As folklorists know, tradition as both process (traditio) and product (traditum) is among the most important concepts in their discipline. It has, in fact, been central to many definitions of “folklore,” even in those approaches to folklore studies that stress synchronic components of specific performances. Simon J. Bronner’s book deals with the concept of tradition in such a comprehensive, effective manner that every folklorist must welcome its publication. This is a book that one can recommend to colleagues who want to know what the study of folklore involves, especially those who might tend to be dismissive. Among other things, the book is an argument for the importance of what folklorists do, even in an age in which tradition seems to have been supplanted by an ever-renewing mass culture.
Bronner’s first two chapters should be required reading for every folklorist. The first looks at what the term “tradition” denotes and [End Page 348] connotes, exploring its meaning from several perspectives. In a particularly useful section of this chapter, Bronner identifies eight approaches to defining “tradition,” advanced by thinkers from a range of fields. The second chapter looks more specifically at the concept of tradition in folklore studies, and he traces its emergence as a primary defining characteristic of folklore, especially in American folkloristics. Bronner also articulates a methodology for studying folklore that culminates in explaining how particular traditions serve as instruments for “knowing and navigating through social life” (p. 92). These chapters operate as an effective intellectual history of this foundational concept in folklore studies and point toward the rest of the book, which demonstrates ways in which specific traditions effect and affect social and personal identities.
The remaining eight chapters are case studies of tradition’s importance within modern American life. Although several of them represent work that has been previously published, Bronner has updated all of them, incorporating the most recent scholarship into the book’s focus. Bronner’s range is broad. He treats architectural tradition by examining construction of the sukkot, the temporary shelter used during the Jewish Feast of Booths, barn raising among the Amish, and the use of “found” materials (for example, beer cans and bottles) for decorative purposes by vernacular architects in Houston. Invoking Longfellow’s village blacksmith and bricolage, he examines crafts and arts such as Hmong textiles, basketry, and roadside memorials. Bronner also explores children’s games, rhymes, and jokes, as well as attempts to preserve and revive Yiddish culture and its folklore. One chapter explores storytelling by an African American father and son in the Mississippi River Delta, while another looks at Pennsylvania “Dutch” scatological lore. Bronner also takes on the role of football as a particularly American sport and concludes the volume by making the case that the Internet should be considered a “folk system.”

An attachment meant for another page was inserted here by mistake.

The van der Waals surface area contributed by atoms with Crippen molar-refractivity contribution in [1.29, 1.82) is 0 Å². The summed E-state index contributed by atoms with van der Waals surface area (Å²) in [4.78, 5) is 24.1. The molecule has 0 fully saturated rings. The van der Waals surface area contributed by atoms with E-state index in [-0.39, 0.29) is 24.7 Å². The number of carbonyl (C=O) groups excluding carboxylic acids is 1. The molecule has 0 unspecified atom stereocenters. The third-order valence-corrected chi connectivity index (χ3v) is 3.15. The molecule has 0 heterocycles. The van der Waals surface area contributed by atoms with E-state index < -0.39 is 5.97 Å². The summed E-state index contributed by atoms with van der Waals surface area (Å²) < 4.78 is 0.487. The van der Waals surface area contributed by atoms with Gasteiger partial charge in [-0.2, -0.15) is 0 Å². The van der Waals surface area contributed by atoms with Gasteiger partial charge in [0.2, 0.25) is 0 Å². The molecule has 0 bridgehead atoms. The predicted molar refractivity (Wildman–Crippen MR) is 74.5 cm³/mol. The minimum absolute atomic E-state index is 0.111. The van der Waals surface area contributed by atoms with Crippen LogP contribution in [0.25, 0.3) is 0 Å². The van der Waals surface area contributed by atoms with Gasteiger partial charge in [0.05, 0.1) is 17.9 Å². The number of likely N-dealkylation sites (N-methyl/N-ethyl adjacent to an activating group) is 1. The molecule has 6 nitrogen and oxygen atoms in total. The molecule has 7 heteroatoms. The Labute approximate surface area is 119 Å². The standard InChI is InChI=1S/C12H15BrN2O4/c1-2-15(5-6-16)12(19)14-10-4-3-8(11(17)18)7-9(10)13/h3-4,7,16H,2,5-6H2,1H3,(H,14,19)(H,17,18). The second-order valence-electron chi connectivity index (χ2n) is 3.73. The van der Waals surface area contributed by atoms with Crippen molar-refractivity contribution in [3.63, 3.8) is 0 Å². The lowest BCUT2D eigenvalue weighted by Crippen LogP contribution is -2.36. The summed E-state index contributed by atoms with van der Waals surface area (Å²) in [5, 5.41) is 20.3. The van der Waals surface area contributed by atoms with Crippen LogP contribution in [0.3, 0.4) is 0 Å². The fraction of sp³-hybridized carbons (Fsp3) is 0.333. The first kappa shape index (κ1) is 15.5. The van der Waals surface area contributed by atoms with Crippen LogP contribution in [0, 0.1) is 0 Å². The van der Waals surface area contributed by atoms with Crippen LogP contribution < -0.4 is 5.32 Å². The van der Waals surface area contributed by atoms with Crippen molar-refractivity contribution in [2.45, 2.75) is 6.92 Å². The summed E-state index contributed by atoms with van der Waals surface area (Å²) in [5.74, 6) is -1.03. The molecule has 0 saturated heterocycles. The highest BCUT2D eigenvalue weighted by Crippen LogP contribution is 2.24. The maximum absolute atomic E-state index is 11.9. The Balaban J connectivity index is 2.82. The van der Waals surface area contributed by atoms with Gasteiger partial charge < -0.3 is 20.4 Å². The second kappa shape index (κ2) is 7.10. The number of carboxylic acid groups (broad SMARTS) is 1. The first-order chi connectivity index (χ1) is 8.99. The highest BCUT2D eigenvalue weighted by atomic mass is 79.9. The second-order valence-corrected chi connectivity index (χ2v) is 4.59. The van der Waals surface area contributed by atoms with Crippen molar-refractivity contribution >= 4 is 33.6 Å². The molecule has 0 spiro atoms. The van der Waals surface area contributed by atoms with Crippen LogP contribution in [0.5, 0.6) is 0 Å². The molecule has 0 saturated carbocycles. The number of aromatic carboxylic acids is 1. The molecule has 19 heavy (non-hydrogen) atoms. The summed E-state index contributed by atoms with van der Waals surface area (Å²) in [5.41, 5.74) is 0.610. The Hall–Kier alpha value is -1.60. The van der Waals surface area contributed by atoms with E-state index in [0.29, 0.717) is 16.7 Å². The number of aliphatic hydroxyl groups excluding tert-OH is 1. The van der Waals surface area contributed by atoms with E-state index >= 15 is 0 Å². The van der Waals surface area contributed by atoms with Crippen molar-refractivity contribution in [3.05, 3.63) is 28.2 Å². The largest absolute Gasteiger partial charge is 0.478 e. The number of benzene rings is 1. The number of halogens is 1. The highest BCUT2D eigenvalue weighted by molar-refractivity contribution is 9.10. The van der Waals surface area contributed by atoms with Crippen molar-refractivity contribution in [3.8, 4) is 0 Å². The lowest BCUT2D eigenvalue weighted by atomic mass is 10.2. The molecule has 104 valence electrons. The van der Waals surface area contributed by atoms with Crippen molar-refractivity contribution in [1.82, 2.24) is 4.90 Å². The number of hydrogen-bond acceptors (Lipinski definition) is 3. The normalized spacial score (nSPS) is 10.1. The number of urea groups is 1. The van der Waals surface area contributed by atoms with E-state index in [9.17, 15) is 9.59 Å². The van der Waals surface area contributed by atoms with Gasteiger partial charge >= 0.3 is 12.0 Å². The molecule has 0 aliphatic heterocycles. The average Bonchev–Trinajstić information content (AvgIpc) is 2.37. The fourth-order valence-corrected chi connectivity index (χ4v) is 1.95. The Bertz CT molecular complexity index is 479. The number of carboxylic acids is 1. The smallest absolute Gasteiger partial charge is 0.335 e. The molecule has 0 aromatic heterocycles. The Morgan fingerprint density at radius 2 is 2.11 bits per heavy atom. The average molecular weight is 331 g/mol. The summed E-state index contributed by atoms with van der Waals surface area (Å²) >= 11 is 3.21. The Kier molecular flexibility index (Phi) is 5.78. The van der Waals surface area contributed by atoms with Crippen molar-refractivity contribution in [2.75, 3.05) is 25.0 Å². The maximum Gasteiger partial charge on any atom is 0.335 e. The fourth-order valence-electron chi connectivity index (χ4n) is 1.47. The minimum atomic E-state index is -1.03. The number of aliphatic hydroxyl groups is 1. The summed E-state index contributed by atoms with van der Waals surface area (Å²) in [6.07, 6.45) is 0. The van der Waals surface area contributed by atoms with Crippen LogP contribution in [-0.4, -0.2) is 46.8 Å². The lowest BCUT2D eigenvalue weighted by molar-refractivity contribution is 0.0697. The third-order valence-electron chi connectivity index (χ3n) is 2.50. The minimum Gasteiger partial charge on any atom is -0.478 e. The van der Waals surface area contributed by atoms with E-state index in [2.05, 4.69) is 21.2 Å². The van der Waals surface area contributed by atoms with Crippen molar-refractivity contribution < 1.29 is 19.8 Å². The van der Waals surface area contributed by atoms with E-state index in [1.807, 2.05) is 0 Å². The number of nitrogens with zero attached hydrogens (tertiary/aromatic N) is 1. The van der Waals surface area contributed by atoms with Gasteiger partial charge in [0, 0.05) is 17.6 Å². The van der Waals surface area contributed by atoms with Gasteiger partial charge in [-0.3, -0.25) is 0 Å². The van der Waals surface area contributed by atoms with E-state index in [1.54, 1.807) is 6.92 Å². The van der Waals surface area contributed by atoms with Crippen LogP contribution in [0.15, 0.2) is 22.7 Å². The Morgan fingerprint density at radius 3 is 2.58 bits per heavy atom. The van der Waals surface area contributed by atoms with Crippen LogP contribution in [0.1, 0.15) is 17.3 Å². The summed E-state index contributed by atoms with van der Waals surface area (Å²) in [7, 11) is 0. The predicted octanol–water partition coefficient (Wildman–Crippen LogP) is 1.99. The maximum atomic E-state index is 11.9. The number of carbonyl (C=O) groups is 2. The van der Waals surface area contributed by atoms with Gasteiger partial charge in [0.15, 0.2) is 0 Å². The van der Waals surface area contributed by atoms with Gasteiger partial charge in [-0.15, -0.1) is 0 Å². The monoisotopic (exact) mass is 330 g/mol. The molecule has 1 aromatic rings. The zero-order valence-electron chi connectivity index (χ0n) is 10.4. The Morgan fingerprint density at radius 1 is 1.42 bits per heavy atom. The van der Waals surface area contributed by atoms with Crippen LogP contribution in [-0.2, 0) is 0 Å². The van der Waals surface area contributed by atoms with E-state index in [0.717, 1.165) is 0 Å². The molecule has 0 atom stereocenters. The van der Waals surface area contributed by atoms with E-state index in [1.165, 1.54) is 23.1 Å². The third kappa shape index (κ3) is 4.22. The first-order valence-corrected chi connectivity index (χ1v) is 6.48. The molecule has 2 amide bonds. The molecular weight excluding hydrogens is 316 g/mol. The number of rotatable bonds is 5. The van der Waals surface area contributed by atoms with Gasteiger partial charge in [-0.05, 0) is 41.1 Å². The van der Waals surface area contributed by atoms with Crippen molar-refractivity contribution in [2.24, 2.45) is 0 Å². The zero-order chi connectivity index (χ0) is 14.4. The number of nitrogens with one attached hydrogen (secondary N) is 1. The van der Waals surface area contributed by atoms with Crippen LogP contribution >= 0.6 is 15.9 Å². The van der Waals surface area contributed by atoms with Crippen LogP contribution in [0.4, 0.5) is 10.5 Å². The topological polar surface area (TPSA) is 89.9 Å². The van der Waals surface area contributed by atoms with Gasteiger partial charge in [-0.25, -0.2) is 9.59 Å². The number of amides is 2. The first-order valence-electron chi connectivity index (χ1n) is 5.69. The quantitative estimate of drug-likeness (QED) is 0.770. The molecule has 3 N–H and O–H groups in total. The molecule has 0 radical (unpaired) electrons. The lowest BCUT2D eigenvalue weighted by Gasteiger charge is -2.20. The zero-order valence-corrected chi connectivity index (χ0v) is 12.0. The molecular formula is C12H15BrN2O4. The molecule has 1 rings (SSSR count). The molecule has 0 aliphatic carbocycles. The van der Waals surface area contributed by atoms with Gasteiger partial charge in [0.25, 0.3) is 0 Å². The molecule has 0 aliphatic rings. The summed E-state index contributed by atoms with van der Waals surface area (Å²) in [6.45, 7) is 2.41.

Each of these chapters provides plenty of material that demonstrates the importance of tradition. Bronner has carefully chosen his specific cases to include examples from people conventionally considered to be “the folk,” such as the Amish, and from aspects of American life that seem far removed from the usual expectations of where folklore flourishes, such as the Internet. His explanations and interpretations, though weighted toward psychological factors, draw upon many sources. When he is dealing with the specific storytelling repertoires of a father and son, Bronner looks at the ways in which the traditions they employ relate to the particulars of their social positions. When he is dealing with the perceived decline of Yiddish, he considers historical factors that have affected Ashkenazic Jews in the United States. When he is dealing with the lore of the descendants of German immigrants in Pennsylvania, he considers the role of that lore in Europe as well as its survival in this country. When he is dealing with the Internet, he involves sociological and communications theory.
Alan Dundes’s influence infuses Bronner’s work. This book explores some of the same subjects that Dundes subjected to often controversial symbolic analysis—for example, German scatological folklore, children...